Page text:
While dealing with the case, Federal Circuit delved into the observation made by the Board and reviewed the factual findings on each relevant DuPont factor that has been made by the Board from the beginning. Before starting, Federal Circuit notes § 2(d) of the Lanham Act, a mark may be refused registration on the principal register if it is “likely, when used on or in connection with the goods of the applicant, to cause confusion” with another registered mark (15 U.S.C. § 1052(d)). In this appeal, not all factors were taken in question. North alleged that the Board erred in analyzing two factors of DuPont, wherein the DuPont factor one speaks regarding the similarity of the marks, and DuPont factor six speaks regarding the number and nature of similar marks in use on similar goods.

Coming to the first factor, North claimed that the marks were not compared in their entireties. With this contention, North argued that the Sjoklaedagerdin mark consisted of a degree symbol which is not present in its own mark. Therefore, much difference arises with that of 66° NORTH of Sjoklaedagerdin and its NORTH 61 mark counterpart. Agreeing with the fact that the mark “includes the symbol ‘°’, which is verbalized as the word ‘degree’”, the Board accorded less weight to the degree symbol because it is “so small and appears in the middle of the mark.” The Federal Circuit notes that the Board’s final consideration over similarity would always “rest on consideration of the marks in their entireties.” The Federal Circuit did not agree with the assertion that there will be “more or less weight . . . to a particular feature of the mark”. Federal Circuit acknowledges that despite the Board having accorded less weight to the degree symbol, the comparison was done in their entireties, noting that Board has observed that the “marks look and sound similar because each combines the word NORTH with a two digit number in the sixties” and that “[t]o the extent the degree symbol in [Sjoklaedagerdin’s] mark” creates any differences “the other similarities between the marks outweigh the differences.”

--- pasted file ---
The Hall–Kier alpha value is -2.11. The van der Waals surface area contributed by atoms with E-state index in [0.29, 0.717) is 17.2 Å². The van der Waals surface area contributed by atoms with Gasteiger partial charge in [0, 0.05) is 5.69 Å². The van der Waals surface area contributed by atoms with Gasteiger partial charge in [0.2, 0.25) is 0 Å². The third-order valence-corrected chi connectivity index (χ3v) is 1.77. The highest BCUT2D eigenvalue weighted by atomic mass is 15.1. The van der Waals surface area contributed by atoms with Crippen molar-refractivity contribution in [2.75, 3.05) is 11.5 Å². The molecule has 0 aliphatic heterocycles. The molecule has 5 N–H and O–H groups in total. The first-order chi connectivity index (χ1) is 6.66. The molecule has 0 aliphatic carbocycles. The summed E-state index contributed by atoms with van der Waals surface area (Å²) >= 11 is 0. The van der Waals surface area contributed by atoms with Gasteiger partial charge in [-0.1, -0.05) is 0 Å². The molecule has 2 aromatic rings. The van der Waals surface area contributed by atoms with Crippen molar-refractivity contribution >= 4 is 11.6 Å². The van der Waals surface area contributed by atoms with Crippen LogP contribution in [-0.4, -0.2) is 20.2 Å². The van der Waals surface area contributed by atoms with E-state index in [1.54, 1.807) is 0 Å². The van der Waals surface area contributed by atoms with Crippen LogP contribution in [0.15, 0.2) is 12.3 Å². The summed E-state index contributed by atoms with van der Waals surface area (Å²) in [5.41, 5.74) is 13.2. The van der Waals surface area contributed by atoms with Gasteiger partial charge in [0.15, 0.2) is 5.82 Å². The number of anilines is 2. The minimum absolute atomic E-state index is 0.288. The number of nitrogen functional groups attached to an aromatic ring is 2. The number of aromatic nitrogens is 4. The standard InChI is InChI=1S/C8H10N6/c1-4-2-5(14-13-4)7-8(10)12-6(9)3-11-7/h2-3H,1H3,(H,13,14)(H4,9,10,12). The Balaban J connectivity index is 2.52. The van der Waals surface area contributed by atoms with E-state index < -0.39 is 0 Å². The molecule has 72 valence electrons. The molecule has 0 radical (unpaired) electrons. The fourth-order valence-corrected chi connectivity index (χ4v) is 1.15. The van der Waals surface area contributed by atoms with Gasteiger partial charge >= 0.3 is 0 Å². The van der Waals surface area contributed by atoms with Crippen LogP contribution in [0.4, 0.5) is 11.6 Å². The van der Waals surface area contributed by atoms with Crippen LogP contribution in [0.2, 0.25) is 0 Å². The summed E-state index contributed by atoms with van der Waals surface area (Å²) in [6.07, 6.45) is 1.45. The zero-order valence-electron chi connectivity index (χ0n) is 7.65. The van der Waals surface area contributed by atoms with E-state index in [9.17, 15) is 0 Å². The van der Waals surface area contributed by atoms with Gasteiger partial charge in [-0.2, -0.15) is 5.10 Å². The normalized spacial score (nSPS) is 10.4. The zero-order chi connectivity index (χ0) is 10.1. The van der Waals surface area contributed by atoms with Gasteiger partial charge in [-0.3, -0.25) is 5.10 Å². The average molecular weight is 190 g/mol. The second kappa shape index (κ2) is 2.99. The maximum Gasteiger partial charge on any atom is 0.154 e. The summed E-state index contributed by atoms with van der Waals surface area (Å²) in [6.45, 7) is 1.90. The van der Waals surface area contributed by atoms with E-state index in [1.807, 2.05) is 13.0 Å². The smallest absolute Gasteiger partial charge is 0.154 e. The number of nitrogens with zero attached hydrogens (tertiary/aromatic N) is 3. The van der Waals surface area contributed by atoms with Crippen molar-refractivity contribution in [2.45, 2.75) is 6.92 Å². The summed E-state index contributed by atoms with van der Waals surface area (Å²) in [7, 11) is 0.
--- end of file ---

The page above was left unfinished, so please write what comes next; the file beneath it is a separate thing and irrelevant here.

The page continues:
Not only to that, North even contended the distinct commercial expression that the mark conveys which is of Minnesota Highway 61, “a scenic, northbound highway” that “runs through Minnesota.” And to the contrary, the Sjoklaedagerdin mark “derives its name from the latitudinal line of the Arctic Circle which touches Súgandafjörður,” the “town in Iceland where [Sjoklaedagerdin] was formed. To this, Federal Circuit disagrees stating that the consumer will not understand the mark in that manner. It notes that “other than the testimony of [North’s] own witnesses, [North] submitted no evidence to demonstrate that consumers understand either mark in the manner [North] posits.” The self serving testimony will be inefficient to prove the point. Hence, Federal Circuit disagreed and affirmed the Board’s decision.

Concerning the DuPont factor six, which relates to the number and nature of similar marks in use on similar goods, North contended that the Board erred in taking evidence of third-party registration similar to Sjoklaedagerdin mark. It wanted to prove that the Sjoklaedagerdin mark is “weak because it is one of so many similar marks” registered for apparel. Disagreeing with the contention, Federal Circuit upheld the Board’s consideration that it was of limited value because “[n]one of the third-party registrations include 66° or 66 DEGREES and the word NORTH as elements” and “many of the marks listed contain substantial additional matter” which “reduce[s] their probative value.” Federal Circuit approved of the Board’s logic to afford less weight on North’s evidence. Therefore, the Federal Circuit affirmed and upheld the Board’s findings which were in consonance with that of the DuPont factors and refused the registration.